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In late June, ingredients giant DSM announced it is preparing to add fermentation-derived stevia to its platform.
In late June, ingredients giant DSM (Parsippany, NJ) announced it is preparing to add fermentation-derived stevia to its platform. The company said it recently applied for related patents, calling fermentation as a “sustainable, efficient, and cost-effective process to meet market growth.”
“DSM has filed a significant number of patent applications relating to fermentation-based production of steviol glycosides last year to secure its unique technology and significant investments,” said Greg Kesel, regional president Americas of DSM Food Specialties, in a press release. “As a next step, we will be piloting our technology in 2014 by making food-grade samples available to our customers.”
Fermentation, which creates glycosides that are “nature identical” to the glycosides obtained in traditional stevia leaf extraction, offers numerous, attractive benefits. More-sustainable production is one, in that fermentation cuts leaf, land, and water usage involved in traditional stevia leaf harvesting and extraction. In addition, suppliers can use fermentation to create only the target glycosides required, without necessitating leaf wastage because some obscure steviol glycosides are present in minute quantities in each leaf, requiring a higher number of leaves overall to yield target extract quantities.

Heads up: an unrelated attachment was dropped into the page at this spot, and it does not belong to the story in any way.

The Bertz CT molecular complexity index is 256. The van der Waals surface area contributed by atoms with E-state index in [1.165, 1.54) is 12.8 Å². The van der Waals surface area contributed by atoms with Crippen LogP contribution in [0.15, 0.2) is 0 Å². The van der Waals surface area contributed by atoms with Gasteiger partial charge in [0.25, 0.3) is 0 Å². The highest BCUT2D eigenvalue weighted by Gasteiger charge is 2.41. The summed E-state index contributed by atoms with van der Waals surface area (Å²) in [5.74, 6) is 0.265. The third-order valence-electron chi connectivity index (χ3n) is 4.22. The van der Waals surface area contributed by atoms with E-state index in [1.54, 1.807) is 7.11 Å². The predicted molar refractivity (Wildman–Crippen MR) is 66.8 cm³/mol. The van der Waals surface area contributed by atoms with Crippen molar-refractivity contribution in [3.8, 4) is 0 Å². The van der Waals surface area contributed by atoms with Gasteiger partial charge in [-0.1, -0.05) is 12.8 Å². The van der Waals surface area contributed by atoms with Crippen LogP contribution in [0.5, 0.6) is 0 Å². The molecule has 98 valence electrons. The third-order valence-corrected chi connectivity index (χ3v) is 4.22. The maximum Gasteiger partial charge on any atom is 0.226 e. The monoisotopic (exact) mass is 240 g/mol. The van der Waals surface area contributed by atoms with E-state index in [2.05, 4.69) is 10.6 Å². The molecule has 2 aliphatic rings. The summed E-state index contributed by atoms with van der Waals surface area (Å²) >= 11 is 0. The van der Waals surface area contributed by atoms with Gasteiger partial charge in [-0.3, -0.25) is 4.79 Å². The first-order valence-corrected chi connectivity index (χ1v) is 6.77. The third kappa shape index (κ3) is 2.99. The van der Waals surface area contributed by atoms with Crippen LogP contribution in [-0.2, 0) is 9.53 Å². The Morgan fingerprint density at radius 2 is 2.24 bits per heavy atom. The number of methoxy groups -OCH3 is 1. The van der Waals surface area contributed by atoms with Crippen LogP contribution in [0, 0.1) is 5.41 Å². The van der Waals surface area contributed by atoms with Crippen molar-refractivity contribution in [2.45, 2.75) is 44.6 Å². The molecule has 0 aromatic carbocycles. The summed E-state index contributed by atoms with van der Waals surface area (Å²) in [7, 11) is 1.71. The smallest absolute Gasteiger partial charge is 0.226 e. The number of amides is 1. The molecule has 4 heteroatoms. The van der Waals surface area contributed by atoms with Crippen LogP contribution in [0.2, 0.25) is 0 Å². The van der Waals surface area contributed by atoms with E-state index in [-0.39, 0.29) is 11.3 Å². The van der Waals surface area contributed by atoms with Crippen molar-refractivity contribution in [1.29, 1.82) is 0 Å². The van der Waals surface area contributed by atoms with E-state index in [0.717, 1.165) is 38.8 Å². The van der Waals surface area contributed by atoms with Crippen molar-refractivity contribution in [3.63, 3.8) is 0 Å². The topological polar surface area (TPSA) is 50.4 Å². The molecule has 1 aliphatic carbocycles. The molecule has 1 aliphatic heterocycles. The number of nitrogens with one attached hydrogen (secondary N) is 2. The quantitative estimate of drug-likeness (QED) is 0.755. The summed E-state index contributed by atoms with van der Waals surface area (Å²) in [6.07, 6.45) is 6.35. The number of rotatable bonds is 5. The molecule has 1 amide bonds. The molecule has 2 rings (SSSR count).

Read our detailed article about stevia fermentation and its benefits.
DSM joins a handful of companies looking to microbial fermentation for stevia’s future. Other companies working to bring fermented stevia to market are project partners Cargill (Minneapolis) and Evolva (Reinach, Switzerland), as well as Stevia First (Yuba City, CA). Based on recent reports, these companies are moving closer to commercialization.
In late June, Stevia First announced it finished going through a preliminary GRAS assessment with GRAS Associates LLC for its fermented/enzymatically derived Reb A glycoside. In a press release, the firm said, “Additional data is required from Stevia First in order to obtain a formal GRAS approval, but the overall report concluded that a favorable GRAS determination could likely be achieved provided that Stevia First is able to provide additional data related to shelf life stability, final product specifications, certificates of analysis for multiple production lots, and other customary analytical reports, and pending final review of the application and FDA guidelines by its panel of experts.”
Without detailing specifics, in May Evolva and Cargill reported that their joint project to bring “fermentation-based minor steviol glycosides” to market reached another “technical milestone.” “The milestone is an enabling step in bringing additional great tasting stevia-based sweeteners to market in a cost-effective and sustainable way for food and beverage manufacturers,” the companies said in a press release. David Henstrom, global business director for Health Ingredients, Cargill, commented, “We are encouraged by this project’s trajectory. We look forward to offering cost-effective, great tasting, minor steviol glycosides in the market in the near future.”
Read more: Will Consumers Still Be Sweet on Stevia if Stevia’s Not “Natural”?
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